Neurology News Network for the week ending October 28, 2022. [WATCH TIME: 4 minutes]
WATCH TIME: 4 minutes
Welcome to this special edition of Neurology News Network. I’m Marco Meglio.
Newly announced data from the phase 2 TOPAZ trial showed that apitegromab (SRK-015; Scholar Rock), an investigational candidate for the treatment of spinal muscular atrophy (SMA), helped improve quality of life in nonambulatory patients with types 2 and 3 SMA after 24 months of treatment. These findings, presented at the third International Scientific Congress on SMA in Barcelona, Spain, are relevant for informing the therapeutic hypotheses being evaluated in the phase 3 SAPPHIRE trial. The analysis assessed activities of daily living (ADL), fatigue, and muscle endurance by 3 tertiary end point measures. They included the Pediatric Evaluation of Disability Inventory-Computer Adaptive Test (PEDI-CAT), Patient Reported Outcome Measurement Information System (PROMIS), and Endurance Shuttle Box and Block Test. or nonambulatory type 2 patients, 24-month treatment with apitegromab resulted in stabilization or continuous improvements in ADL, as demonstrated by a mean change from baseline of 3 points in PEDI-CAT scores and a mean change of 5 points in PROMIS scores.
In a comparison study of antihypertensive medications, findings showed that angiotensin receptor blocker (ARB) therapy was significantly associated with a decreased risk of epilepsy in those with hypertension. A total of 168,612 patients with hypertension were included in propensity score matching, with 42,153 each on an antihypertensive drug of either ß-blockers, ARBs, angiotensin-converting enzyme inhibitors, or calcium channel blockers. Cox regression models were used to study the association between the incidence of epilepsy and ARBs compared with all other antihypertensive drug classes as a group. Because of the matched-pair study design, all 4 cohorts had the same age, sex, and comorbidity structure. A documented diagnosis of epilepsy within 5 years after the index date was lowest in those treated with ARBs and at its highest among those receiving ß-blockers and CCBs.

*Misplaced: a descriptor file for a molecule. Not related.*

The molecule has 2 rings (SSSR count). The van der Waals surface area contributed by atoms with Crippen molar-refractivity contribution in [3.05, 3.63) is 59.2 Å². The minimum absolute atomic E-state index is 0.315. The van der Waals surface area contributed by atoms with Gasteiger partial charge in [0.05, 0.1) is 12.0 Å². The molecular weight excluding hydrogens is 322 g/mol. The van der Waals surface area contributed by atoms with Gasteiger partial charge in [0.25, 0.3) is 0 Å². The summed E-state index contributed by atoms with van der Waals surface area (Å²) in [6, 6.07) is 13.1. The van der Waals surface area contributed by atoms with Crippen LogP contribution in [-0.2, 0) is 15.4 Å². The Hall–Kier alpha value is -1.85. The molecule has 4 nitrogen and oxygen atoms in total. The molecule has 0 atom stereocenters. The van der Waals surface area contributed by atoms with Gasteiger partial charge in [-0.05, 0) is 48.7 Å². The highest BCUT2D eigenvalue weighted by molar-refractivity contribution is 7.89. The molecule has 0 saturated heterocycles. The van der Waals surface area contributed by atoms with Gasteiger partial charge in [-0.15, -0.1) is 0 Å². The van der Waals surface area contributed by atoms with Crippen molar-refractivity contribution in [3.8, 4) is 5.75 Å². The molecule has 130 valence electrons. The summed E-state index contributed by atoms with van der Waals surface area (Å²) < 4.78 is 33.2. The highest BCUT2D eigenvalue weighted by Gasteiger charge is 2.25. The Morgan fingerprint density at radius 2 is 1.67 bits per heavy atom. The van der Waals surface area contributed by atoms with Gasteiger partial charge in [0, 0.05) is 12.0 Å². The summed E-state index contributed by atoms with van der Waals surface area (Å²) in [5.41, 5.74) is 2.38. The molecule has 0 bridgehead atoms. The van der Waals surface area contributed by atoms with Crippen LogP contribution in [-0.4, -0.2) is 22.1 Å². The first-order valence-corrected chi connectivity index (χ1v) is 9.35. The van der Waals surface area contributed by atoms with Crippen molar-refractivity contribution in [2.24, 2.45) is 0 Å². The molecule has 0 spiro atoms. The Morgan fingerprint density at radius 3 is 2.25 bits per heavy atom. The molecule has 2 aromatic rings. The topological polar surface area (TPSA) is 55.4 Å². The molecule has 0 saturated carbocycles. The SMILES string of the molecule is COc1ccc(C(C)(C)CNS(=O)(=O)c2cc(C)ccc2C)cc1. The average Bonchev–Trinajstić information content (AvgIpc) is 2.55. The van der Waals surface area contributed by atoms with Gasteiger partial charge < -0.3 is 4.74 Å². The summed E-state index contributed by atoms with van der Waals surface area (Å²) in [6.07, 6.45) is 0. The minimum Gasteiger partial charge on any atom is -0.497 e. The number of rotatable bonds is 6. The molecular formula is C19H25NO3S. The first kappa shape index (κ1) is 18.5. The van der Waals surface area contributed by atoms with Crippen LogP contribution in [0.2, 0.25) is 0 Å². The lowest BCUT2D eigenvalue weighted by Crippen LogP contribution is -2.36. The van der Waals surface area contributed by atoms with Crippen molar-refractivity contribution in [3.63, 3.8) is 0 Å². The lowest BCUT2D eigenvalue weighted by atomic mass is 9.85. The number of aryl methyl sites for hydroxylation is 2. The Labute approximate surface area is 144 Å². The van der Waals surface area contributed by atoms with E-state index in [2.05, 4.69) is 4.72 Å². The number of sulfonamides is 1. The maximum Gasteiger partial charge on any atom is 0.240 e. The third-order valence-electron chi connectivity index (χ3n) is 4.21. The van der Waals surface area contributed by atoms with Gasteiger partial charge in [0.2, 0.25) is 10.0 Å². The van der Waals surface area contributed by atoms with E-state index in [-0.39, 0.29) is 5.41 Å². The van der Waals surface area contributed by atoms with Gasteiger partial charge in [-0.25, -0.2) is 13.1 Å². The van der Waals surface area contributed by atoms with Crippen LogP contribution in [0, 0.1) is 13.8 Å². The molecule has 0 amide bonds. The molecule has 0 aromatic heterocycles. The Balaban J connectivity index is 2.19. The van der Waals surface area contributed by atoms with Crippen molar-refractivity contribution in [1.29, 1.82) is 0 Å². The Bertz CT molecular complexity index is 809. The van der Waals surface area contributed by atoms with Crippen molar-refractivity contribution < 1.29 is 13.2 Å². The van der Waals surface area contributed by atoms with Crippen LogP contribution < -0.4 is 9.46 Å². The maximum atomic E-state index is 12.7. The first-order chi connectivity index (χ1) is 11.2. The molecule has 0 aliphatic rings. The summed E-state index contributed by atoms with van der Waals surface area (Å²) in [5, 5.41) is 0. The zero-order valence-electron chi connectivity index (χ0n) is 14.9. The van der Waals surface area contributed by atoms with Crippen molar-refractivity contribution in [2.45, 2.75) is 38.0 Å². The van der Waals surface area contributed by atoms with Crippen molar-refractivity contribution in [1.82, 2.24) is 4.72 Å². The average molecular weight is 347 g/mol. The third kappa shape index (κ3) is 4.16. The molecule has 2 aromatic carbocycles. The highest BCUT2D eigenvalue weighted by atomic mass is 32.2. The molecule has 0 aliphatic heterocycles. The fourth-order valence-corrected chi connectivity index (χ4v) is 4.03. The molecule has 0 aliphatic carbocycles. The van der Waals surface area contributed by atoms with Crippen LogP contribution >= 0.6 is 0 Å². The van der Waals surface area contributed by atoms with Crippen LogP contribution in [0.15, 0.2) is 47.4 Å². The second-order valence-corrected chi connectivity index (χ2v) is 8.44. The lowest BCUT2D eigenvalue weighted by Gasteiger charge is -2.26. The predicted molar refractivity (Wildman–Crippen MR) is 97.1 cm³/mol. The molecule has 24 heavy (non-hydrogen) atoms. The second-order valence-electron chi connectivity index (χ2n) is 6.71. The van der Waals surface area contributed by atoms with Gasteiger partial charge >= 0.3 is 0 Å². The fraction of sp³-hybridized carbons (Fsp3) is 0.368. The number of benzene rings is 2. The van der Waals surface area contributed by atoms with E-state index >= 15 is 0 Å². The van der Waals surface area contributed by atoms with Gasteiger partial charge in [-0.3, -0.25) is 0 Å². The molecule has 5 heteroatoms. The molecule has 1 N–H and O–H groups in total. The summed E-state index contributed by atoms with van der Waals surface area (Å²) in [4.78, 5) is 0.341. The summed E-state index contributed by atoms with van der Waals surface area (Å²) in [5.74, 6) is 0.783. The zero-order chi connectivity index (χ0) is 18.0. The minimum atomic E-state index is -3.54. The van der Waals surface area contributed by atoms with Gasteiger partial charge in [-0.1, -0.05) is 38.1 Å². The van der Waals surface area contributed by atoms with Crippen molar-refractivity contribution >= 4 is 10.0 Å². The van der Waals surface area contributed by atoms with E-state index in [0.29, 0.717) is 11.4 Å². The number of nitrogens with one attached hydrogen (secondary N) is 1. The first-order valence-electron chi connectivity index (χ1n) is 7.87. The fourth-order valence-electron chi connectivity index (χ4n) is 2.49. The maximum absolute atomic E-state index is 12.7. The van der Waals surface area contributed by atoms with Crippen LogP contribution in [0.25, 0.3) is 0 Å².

Recently published secondary findings from the phase 2 TRAILBLAZER-ALZ study showed that treatment with donanemab, an investigational therapy that targets a modified form of amyloid-ß called N3pG, resulted in significant reductions in plasma biomarkers pTau217 and glial fibrillary acidic protein (GFAP) compared with placebo.In a cohort of 272 men and women aged 60 to 85 years with early symptomatic AD, the mean plasma pTau217 levels decreased by 23% from baseline to week 76 after treatment with donanemab, whereas levels continued to rise by 6% in those on placebo. Similarly, mean plasma GFAP levels decreased by 12% from baseline while levels continued to rise by 15% for those on placebo. No significant between-group differences were observed for neurofilament light (NfL) levels. Participants in the study were randomly assigned 1:1 to receive intravenous donanemab or placebo every 4 weeks for up to 72 weeks. The first 3 doses of donanemab were given at 700 mg and then increased to 1400 mg.
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